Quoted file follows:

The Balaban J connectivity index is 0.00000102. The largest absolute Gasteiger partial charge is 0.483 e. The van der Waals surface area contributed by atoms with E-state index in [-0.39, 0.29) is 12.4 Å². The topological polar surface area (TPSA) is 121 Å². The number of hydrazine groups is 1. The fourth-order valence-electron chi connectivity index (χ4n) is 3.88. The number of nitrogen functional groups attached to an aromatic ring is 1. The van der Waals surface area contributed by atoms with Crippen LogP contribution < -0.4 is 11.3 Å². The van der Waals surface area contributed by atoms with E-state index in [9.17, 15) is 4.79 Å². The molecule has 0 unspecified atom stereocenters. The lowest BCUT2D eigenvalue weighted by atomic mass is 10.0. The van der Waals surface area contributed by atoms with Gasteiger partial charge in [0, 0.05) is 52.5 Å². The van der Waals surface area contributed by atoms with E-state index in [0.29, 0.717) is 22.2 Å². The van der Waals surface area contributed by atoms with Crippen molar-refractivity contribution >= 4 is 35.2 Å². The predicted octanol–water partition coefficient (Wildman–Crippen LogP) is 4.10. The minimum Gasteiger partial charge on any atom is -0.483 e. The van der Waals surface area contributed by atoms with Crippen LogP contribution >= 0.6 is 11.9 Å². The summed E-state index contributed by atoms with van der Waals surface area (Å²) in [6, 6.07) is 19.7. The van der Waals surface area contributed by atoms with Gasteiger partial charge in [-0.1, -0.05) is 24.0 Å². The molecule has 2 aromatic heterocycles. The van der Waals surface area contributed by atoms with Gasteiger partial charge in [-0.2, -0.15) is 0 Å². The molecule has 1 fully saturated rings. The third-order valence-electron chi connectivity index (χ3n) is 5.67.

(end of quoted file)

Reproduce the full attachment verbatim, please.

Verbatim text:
The Balaban J connectivity index is 0.00000102. The largest absolute Gasteiger partial charge is 0.483 e. The van der Waals surface area contributed by atoms with E-state index in [-0.39, 0.29) is 12.4 Å². The topological polar surface area (TPSA) is 121 Å². The number of hydrazine groups is 1. The fourth-order valence-electron chi connectivity index (χ4n) is 3.88. The number of nitrogen functional groups attached to an aromatic ring is 1. The van der Waals surface area contributed by atoms with Crippen LogP contribution < -0.4 is 11.3 Å². The van der Waals surface area contributed by atoms with E-state index in [9.17, 15) is 4.79 Å². The molecule has 0 unspecified atom stereocenters. The lowest BCUT2D eigenvalue weighted by atomic mass is 10.0. The van der Waals surface area contributed by atoms with Gasteiger partial charge in [0, 0.05) is 52.5 Å². The van der Waals surface area contributed by atoms with E-state index in [0.29, 0.717) is 22.2 Å². The van der Waals surface area contributed by atoms with Crippen molar-refractivity contribution >= 4 is 35.2 Å². The predicted octanol–water partition coefficient (Wildman–Crippen LogP) is 4.10. The minimum Gasteiger partial charge on any atom is -0.483 e. The van der Waals surface area contributed by atoms with Crippen LogP contribution >= 0.6 is 11.9 Å². The summed E-state index contributed by atoms with van der Waals surface area (Å²) in [6, 6.07) is 19.7. The van der Waals surface area contributed by atoms with Gasteiger partial charge in [-0.1, -0.05) is 24.0 Å². The molecule has 2 aromatic heterocycles. The van der Waals surface area contributed by atoms with Gasteiger partial charge in [-0.2, -0.15) is 0 Å². The molecule has 1 fully saturated rings. The third-order valence-electron chi connectivity index (χ3n) is 5.67.